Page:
From VR headsets and 360-degree cameras to AR glasses, tech giants like Samsung, Qualcomm and Acer are offering visitors a glimpse of reality-altering experience.

Don a pair of VR glasses at Fraunhofer's stand and you are plunged straight into a TV talkshow. Turn your head to the left to see the crew filming the presenter, while on the right, there are spectators sitting next to you and beyond, the producer with her clipboard. Look up and you see the studio lights.

With its OmniCam-360, the institute has filmed live events that can be replayed back in 3D mode by a viewer wearing VR goggles.

"You can feel the roar of the crowd in the stadium, or see what the television crew is doing, it's the live experience," said Fraunhofer HHI's spokesman Andre Groeger.

- The year for VR -

Goldman Sachs predicted earlier this year that the virtual reality and augmented reality markets will reach $80 billion (72 billion euros) by 2025.

The difference between the two is that while virtual reality blocks the user's view of the real world through special glasses, augmented reality blends real life with virtual reality.

At German optical giant Zeiss' stand, senior product manager Franz Troppenhagen is showing off the company's new VR headset to curious visitors.

"Since 2016, the market has really started to grow because people are now seeing the benefits of using VR," he told AFP.

One key factor is the increasing popularity of 360-degree cameras, which are allowing people to take 3D "panorama pictures while on vacation," he said, adding that the images can be easily shared with friends.

- 'Technology not there yet' -

A few halls down, a man was waving his arms around, trying to catch avatars on a screen in front of him -- giving a glimpse of what a living room could look like once augmented reality invades.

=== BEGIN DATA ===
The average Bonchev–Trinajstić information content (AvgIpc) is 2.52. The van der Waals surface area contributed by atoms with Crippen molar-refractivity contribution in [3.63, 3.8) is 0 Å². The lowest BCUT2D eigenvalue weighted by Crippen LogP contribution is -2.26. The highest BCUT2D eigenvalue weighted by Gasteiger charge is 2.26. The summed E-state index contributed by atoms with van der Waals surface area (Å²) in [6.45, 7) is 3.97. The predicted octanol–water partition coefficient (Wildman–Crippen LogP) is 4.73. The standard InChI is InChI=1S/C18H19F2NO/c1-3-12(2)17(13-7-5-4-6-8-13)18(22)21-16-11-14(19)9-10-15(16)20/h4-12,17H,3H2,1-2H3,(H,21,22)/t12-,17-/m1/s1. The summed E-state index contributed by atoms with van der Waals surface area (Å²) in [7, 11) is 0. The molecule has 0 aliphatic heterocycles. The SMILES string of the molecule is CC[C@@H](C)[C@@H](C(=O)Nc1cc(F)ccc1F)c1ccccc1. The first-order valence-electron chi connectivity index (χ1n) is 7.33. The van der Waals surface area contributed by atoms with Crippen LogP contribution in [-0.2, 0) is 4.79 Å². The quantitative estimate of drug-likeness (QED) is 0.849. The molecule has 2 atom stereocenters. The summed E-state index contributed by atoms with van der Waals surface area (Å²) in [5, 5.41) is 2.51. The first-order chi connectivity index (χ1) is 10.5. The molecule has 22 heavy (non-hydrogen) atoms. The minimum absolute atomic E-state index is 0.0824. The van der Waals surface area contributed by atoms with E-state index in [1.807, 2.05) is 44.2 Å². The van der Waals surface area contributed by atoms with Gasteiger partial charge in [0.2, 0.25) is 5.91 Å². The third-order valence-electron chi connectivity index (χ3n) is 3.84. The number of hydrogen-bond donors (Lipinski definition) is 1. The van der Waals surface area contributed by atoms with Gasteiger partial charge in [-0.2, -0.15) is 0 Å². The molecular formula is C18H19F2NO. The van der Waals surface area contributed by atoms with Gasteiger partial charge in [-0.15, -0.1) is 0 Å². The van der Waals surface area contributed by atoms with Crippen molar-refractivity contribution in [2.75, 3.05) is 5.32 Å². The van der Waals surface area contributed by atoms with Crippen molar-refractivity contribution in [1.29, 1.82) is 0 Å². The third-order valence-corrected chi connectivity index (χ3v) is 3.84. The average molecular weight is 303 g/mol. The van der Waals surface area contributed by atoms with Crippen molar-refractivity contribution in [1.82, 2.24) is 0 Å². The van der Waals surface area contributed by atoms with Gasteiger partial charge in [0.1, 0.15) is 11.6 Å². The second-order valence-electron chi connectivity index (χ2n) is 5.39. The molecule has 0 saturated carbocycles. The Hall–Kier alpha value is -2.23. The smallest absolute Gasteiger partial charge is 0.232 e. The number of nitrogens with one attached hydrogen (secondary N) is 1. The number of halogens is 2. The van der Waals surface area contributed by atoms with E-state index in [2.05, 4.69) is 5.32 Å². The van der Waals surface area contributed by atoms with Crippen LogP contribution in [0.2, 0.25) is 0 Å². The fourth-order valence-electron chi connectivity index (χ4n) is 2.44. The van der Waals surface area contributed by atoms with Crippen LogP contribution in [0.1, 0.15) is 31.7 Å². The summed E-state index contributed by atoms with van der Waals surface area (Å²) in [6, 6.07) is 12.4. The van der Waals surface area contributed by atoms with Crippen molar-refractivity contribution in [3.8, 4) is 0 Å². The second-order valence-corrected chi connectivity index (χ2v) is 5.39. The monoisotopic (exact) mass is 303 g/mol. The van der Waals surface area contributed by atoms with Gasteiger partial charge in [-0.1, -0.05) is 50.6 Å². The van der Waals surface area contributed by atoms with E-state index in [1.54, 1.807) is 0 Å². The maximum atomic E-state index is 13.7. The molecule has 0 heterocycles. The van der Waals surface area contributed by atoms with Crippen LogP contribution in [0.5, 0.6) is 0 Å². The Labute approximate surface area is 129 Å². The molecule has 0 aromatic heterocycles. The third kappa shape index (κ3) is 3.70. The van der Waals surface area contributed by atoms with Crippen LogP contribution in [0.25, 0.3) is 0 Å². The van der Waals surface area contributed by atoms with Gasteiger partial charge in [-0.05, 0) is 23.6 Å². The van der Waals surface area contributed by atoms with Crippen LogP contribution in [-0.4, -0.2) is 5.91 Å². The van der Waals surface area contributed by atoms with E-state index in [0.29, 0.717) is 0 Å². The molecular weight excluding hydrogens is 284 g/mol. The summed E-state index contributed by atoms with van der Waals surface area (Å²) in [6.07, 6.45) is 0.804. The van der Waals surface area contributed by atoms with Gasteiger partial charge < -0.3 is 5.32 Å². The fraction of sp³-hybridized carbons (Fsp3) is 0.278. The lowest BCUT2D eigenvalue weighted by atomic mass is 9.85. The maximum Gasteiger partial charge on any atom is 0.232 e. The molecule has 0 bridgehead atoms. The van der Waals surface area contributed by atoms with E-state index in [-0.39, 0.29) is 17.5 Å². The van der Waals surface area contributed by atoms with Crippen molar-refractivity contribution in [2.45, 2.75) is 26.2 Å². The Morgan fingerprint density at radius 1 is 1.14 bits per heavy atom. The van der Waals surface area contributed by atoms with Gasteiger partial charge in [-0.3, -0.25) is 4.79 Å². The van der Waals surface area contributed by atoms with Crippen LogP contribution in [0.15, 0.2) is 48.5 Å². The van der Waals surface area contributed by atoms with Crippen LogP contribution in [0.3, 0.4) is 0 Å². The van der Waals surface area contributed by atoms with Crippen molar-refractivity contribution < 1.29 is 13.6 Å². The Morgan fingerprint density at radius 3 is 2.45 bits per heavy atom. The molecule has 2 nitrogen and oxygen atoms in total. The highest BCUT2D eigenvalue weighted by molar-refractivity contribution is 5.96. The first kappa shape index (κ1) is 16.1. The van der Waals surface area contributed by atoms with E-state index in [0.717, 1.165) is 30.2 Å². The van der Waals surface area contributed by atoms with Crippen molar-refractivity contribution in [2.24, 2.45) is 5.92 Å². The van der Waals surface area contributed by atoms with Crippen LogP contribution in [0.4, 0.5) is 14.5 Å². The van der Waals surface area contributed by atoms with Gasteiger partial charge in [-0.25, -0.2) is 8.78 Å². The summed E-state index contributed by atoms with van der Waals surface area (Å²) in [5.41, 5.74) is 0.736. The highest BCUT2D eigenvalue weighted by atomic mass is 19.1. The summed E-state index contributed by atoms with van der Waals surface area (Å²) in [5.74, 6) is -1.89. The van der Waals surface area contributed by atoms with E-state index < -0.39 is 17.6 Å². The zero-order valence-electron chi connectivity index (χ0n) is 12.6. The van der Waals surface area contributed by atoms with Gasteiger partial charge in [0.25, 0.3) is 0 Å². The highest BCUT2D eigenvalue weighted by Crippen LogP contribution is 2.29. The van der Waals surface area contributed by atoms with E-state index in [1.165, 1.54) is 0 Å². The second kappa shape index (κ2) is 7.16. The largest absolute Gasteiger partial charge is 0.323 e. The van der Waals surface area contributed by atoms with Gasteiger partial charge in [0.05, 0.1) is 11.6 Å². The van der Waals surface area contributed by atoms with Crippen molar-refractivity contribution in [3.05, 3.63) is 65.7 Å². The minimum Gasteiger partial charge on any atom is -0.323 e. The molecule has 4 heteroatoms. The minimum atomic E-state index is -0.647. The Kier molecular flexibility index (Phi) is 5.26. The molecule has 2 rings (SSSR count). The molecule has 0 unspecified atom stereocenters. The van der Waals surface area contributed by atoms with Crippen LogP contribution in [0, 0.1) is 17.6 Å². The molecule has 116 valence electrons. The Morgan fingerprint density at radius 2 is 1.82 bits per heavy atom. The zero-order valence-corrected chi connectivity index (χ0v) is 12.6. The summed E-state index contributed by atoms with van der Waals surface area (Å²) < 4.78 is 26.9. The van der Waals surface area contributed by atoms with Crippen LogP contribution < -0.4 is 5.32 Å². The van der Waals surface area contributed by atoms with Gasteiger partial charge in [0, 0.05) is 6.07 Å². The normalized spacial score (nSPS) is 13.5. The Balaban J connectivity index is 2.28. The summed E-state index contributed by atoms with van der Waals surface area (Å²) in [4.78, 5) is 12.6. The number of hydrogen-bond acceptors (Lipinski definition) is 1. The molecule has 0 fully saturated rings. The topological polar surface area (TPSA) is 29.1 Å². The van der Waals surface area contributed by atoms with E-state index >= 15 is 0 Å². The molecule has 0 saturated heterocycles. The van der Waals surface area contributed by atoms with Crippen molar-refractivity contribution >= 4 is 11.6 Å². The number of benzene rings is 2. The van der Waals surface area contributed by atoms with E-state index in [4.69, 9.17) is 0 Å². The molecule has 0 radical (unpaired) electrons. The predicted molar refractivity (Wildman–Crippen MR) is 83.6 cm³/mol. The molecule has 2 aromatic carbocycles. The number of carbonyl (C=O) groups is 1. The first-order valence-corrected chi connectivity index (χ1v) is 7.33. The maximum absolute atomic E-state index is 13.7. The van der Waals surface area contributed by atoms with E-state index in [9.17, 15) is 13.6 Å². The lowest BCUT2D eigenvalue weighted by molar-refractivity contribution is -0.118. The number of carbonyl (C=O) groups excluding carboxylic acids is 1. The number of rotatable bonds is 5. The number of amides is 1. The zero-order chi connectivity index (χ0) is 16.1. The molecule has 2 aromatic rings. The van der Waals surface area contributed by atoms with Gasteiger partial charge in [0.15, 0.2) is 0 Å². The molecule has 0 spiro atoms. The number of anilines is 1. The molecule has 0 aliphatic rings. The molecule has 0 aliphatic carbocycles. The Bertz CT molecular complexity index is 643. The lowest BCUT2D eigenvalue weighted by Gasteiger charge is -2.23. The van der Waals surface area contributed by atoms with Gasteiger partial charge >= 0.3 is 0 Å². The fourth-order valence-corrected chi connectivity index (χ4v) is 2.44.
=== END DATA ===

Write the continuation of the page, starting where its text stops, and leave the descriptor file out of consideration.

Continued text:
Marek Maciejewski, product development director at Chinese TV maker TCL, said the AR game was just one example of how screens would be used in the future.

"In the next five to eight years, you will look at the screen, which will be on your wall, and you won't be able to tell if it is reality or the screen," he said.

If VR is seeing a boom in 2016, AR is only in its nascent stages of development, even if Pokemon Go has given a foretaste of the potential of the market.

The AR gaming app has been a runaway hit, sending millions of people across the world into the streets to catch digital monsters.

While many VR headsets can also be used with AR apps, industry experts believe that as the sectors mature, manufacturers will develop distinct gadgets for each area.

"In the medium term, the development of these two trends may converge," said Klaus Boehm of consultancy Deloitte, noting that new offerings such as Microsoft's HoloLens can offer VR on top of AR.

"But even for these mixed reality glasses, specific applications will be developed for new goggle types perfectly," he said.

And that spells more opportunities for the industry.

"AR is a market with a very high potential but the technology is not there yet, and apps are missing but this is something that will come," said Zeiss' Troppenhagen.

"I think if you come to IFA 5 years from now, you'll see very nice AR applications."









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Previous Report
Berlin's IFA fair dons virtual reality headsets
Berlin (AFP) Aug 31, 2016
Virtual and augmented reality gadgets are expected to hog the limelight at Berlin's mega consumer electronics show IFA this week, as Pokemon Go gave a tantalising preview of the appetite for reality-altering technologies. VR headsets and cameras will jostle for attention, while analysts expect smartphone makers to also unveil new models compatible with the latest in such technologies. Th ... read more